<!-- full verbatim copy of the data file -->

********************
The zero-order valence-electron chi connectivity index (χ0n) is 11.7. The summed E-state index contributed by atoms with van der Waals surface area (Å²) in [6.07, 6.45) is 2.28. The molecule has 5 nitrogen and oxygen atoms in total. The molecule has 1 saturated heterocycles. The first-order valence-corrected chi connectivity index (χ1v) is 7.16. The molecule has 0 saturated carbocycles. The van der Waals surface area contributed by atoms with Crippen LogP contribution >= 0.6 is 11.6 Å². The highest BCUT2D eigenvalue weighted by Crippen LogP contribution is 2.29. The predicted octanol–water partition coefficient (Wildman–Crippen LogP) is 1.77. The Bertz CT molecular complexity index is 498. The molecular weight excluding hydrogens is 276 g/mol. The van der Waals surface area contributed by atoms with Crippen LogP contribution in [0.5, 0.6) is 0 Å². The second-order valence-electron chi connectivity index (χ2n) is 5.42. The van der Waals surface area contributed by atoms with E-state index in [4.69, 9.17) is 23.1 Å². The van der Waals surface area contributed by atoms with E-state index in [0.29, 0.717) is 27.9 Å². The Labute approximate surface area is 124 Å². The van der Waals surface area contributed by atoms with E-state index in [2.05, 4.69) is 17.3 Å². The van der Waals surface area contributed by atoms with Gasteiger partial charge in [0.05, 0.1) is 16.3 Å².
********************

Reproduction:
The zero-order valence-electron chi connectivity index (χ0n) is 11.7. The summed E-state index contributed by atoms with van der Waals surface area (Å²) in [6.07, 6.45) is 2.28. The molecule has 5 nitrogen and oxygen atoms in total. The molecule has 1 saturated heterocycles. The first-order valence-corrected chi connectivity index (χ1v) is 7.16. The molecule has 0 saturated carbocycles. The van der Waals surface area contributed by atoms with Crippen LogP contribution >= 0.6 is 11.6 Å². The highest BCUT2D eigenvalue weighted by Crippen LogP contribution is 2.29. The predicted octanol–water partition coefficient (Wildman–Crippen LogP) is 1.77. The Bertz CT molecular complexity index is 498. The molecular weight excluding hydrogens is 276 g/mol. The van der Waals surface area contributed by atoms with Crippen LogP contribution in [0.5, 0.6) is 0 Å². The second-order valence-electron chi connectivity index (χ2n) is 5.42. The van der Waals surface area contributed by atoms with E-state index in [4.69, 9.17) is 23.1 Å². The van der Waals surface area contributed by atoms with E-state index in [0.29, 0.717) is 27.9 Å². The Labute approximate surface area is 124 Å². The van der Waals surface area contributed by atoms with E-state index in [2.05, 4.69) is 17.3 Å². The van der Waals surface area contributed by atoms with Gasteiger partial charge in [0.05, 0.1) is 16.3 Å².